Minister tables Human Rights Amendment Bill

  • Doug Graham

The Minister of Justice, Rt Hon D.A.M. Graham, today introduced legislation which will ensure all Government policies and practices must comply with the Human Rights Act.

Mr Graham said the Government had always been subject to the 'old' grounds of discrimination namely sex, marital status, religious belief, ethical belief, colour, race, ethnic or national origins. However, it had had a temporary exemption until 31 December 1999 from the 'new' grounds which were introduced in 1993 namely disability, age, political opinion, employment status, family status and sexual orientation.

'Subject to limited amendments in the areas of defence and social welfare, the Government will now be required to comply with all grounds from 31 December 1999 as provided for in the Human Rights legislation,' he said.

'The amendments in defence relate to fitness to serve in combat and in the provision of accommodation for defence forces.

'The amendments in the social welfare area enable the Government to provide social assistance and support to people in accordance with their differing needs.

'This will enable the Department, for example, to distribute higher Special Needs Grants for food to couples with children than to those without children,' Mr Graham said.

'The welfare amendments also protect programmes such as Workbridge, which is a special employment support agency only supporting people with disabilities.'

The Bill also clarifies the position regarding health services in relation to the treatment of patients.

'This means a health provider will not breach the Human Rights Act if it bases different treatment on an assessment of a person's need for and ability to benefit from particular health services,' Mr Graham said.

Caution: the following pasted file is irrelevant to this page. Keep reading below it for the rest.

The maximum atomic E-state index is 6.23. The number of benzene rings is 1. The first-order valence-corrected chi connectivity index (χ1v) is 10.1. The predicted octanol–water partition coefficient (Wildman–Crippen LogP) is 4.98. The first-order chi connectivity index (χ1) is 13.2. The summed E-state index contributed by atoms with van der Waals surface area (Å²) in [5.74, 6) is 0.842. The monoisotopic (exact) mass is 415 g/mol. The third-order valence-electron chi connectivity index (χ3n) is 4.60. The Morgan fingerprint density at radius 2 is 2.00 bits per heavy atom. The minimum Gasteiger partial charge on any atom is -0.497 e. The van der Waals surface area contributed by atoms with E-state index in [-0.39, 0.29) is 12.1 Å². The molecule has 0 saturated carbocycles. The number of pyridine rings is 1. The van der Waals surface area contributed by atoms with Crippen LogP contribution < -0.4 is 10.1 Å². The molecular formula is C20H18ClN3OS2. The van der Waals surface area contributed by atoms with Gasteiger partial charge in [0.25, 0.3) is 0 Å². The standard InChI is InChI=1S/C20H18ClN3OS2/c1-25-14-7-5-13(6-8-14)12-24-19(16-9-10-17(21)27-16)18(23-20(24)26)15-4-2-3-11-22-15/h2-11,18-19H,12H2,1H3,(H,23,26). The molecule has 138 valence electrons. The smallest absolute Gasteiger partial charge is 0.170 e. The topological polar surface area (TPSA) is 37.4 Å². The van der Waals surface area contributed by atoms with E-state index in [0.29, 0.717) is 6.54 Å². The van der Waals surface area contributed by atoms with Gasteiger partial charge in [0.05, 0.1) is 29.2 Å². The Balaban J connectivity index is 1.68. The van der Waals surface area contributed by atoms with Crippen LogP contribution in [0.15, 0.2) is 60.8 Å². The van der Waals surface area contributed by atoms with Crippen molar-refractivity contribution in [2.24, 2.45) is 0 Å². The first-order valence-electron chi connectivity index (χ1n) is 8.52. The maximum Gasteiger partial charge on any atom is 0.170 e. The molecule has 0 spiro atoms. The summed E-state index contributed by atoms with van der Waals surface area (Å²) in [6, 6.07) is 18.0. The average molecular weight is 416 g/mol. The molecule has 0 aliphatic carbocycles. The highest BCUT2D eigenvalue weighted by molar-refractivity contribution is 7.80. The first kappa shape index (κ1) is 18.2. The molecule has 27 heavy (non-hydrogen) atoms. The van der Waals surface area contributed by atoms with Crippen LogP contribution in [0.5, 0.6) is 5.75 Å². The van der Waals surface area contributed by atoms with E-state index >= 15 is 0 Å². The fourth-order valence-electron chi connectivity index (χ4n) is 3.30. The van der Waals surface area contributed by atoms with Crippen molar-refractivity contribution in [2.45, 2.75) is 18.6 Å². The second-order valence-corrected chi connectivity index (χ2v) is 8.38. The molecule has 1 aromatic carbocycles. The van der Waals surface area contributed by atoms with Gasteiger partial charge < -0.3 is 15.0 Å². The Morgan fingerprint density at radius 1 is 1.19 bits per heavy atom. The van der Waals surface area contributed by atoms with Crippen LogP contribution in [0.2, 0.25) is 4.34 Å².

'For example access to dialysis treatment would be decided on the basis of the ability to benefit from the treatment.

'A person who has had a major stroke with persisting severe functional disability may have a poor chance of living even with dialysis treatment.'

Other main features of the bill are:

The Human Rights Commission will no longer be required to report by the end of this year on existing Acts and Regulations, policies and practices which may discriminate.
'There was little to be gained by continuing this very detailed audit process and Chief Executives have now been directed to consider Human Rights issues when updating legislation.'

The current position whereby the Human Rights Act does not override other legislation and regulations will continue e.g. constraints based on age for liquor purchasing, voting, obtaining a driving licence and national superannuation.

A Women's Commissioner will be designated from current Commissioners.
The Human Rights Amendment Bill is expected to have its second reading next week and will be referred to a Select Committee.